Matt Widboom, District 518's newest school board member, has a history of community service
“The school board is one of the most unique elected positions in our community, involving our youth and the foundational building block of our future."
WORTHINGTON — The District 518 Board of Education appointed Matt Widboom as its newest member on Feb. 21, replacing Brad Shaffer, who resigned in January.
“I look forward to representing the taxpayers of the school district, and I think that’s an important part in an elected person … to listen to the concerns of the citizens … and bring it to the decision-making process,” Widboom said. “And I think we have challenges, but we also have great opportunities to move forward as a district and as a community.”
Widboom, a 1993 graduate of Worthington High School, who also has degrees from Minnesota West Community and Technical College and South Dakota State University, grows corn, soybeans and cattle on his family farm just north of Worthington.
He and his wife, Teresa, have four children — Riley, who graduated from WHS in 2022, Wesley, a junior at WHS, Myranda, a freshman at WHS and Charley, a fifth-grader at Worthington Christian School.
“I’ve been thinking about looking for an opportunity to be involved in some kind of leadership or elected position, and as I was thinking about that, the situation arose for an open spot on the school board,” said Widboom, noting he had enjoyed serving as a Nobles County commissioner for eight years.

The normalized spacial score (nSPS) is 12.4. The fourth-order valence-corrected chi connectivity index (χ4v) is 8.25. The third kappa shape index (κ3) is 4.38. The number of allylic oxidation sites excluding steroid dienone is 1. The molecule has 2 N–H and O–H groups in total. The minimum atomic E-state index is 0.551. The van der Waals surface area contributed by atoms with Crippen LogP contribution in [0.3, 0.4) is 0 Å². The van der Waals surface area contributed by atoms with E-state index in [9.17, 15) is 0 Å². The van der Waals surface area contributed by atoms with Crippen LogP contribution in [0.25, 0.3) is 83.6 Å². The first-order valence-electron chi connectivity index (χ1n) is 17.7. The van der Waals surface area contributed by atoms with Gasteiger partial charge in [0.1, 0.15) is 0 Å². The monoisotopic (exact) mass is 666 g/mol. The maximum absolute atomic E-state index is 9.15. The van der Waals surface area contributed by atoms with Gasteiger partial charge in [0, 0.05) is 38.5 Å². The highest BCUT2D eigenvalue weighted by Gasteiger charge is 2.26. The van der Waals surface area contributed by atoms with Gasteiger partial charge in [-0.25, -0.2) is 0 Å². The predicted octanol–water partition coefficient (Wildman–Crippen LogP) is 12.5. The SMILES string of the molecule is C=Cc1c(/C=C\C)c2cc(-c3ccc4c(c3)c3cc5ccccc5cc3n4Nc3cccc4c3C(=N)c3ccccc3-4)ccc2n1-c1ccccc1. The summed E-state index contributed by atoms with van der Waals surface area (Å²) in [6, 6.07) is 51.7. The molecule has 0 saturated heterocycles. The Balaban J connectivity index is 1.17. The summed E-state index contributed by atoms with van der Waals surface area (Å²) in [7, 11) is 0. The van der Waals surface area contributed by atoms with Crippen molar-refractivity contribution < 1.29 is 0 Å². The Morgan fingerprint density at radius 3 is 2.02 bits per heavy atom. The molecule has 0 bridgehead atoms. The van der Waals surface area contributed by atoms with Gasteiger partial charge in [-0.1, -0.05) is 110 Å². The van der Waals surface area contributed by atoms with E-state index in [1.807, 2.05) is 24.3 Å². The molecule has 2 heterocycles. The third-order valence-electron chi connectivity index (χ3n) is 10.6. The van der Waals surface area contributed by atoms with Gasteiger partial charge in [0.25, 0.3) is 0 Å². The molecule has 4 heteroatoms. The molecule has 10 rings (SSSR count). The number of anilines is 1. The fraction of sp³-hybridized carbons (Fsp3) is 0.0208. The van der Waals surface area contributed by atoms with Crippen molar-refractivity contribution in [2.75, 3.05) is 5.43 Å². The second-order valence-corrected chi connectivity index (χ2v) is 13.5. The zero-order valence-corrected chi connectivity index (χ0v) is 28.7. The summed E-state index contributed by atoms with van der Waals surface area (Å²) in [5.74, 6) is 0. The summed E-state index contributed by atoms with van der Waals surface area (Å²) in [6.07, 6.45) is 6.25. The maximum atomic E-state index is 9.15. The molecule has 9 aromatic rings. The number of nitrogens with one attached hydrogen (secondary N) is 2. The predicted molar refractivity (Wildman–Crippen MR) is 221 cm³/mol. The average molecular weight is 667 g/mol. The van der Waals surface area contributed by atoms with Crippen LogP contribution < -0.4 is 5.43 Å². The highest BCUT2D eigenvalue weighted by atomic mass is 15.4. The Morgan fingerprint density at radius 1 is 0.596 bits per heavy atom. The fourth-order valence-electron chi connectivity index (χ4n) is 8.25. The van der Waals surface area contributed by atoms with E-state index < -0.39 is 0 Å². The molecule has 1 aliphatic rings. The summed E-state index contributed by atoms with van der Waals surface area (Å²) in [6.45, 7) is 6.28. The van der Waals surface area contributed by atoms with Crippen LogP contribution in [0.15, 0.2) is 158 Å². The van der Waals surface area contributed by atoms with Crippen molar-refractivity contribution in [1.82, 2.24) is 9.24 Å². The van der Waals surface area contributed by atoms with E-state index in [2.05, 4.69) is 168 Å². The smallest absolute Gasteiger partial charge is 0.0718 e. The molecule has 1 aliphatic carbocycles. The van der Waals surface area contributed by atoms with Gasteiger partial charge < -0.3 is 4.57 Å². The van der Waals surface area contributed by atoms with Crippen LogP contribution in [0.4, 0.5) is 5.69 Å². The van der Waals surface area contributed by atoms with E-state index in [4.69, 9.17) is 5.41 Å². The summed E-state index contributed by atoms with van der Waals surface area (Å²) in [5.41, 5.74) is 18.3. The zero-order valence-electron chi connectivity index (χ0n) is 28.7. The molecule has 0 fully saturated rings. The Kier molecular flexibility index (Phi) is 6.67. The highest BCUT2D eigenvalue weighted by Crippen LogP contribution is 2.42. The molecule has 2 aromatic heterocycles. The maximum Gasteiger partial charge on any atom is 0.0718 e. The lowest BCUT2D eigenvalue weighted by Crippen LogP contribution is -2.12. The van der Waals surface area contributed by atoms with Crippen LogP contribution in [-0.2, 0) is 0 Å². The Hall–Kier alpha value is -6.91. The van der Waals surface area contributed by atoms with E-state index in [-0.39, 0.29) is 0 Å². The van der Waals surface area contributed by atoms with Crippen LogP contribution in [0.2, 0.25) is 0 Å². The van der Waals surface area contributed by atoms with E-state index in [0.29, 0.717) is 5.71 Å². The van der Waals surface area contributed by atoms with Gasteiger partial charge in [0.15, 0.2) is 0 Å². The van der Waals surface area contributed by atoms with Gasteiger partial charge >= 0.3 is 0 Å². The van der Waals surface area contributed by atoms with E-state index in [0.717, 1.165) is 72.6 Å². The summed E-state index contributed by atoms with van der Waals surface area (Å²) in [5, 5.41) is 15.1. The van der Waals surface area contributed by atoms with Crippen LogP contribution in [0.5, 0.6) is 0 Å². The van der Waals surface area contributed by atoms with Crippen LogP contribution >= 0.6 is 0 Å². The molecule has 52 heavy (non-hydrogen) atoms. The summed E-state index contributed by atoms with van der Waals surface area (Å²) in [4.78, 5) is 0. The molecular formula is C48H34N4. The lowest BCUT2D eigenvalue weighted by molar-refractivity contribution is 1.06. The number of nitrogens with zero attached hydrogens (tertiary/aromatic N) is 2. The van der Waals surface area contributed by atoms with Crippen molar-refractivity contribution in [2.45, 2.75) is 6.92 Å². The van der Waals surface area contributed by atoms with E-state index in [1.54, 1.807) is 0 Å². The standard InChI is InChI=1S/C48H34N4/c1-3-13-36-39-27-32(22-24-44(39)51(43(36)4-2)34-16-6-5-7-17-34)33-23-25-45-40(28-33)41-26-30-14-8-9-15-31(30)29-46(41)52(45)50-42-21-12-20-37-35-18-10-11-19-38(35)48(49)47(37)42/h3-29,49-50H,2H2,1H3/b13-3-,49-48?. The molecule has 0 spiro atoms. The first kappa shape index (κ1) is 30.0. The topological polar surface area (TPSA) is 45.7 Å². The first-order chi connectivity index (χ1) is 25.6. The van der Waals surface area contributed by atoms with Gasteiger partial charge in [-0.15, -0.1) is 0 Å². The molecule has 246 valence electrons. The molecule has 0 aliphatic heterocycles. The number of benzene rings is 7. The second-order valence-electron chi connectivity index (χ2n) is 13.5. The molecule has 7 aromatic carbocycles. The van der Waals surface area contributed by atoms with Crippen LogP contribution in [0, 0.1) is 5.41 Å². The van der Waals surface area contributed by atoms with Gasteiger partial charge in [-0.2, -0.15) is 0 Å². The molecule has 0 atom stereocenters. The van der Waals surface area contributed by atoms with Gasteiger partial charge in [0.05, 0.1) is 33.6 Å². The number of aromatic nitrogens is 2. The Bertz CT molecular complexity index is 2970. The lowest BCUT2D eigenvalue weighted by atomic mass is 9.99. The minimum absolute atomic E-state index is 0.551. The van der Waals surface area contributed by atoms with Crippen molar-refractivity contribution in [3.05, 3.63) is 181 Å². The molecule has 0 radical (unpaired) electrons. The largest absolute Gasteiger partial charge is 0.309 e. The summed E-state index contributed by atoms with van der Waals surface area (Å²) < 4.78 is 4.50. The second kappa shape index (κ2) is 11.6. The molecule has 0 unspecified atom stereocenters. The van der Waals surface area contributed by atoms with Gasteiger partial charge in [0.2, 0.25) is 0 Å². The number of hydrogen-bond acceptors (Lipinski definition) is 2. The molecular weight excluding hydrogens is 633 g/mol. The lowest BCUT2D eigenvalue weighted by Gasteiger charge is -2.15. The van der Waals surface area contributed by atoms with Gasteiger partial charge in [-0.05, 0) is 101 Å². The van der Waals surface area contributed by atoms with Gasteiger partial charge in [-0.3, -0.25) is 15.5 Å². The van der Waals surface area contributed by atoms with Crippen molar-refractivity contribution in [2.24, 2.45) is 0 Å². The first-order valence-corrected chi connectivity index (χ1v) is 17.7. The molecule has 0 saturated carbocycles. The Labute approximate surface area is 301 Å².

Widboom has significant service to the community under his belt, including time as president of the United Way of Nobles County, president of the King Turkey Day Board of Directors and president of his church council. He is currently a member of the Rock-Nobles Cattlemen and serves as chairman of the Nobles County Corn and Soybean Growers.
As one of the most diverse school districts in the state of Minnesota, District 518 makes a continuous effort to ensure all students are given equal opportunities, and that’s a goal school staff and elected officials strive for, Widboom said.
“I think they continue to do a great job of meeting all students where they’re at, and doing their best to uplift them and give them an education,” he added.
Widboom also praised the school board for being willing to adjust its plans to meet building needs as the district’s population grew, finding a solution for the problem that was acceptable to taxpayers that still left the schools prepared for shifts in student population.
He considers the teacher shortage, fluctuating enrollment and school funding formulas to be some of the major challenges District 518 — and other districts — are facing.
“The school board is one of the most unique elected positions in our community, involving our youth and the foundational building block of our future,” Widboom wrote in his application for the position.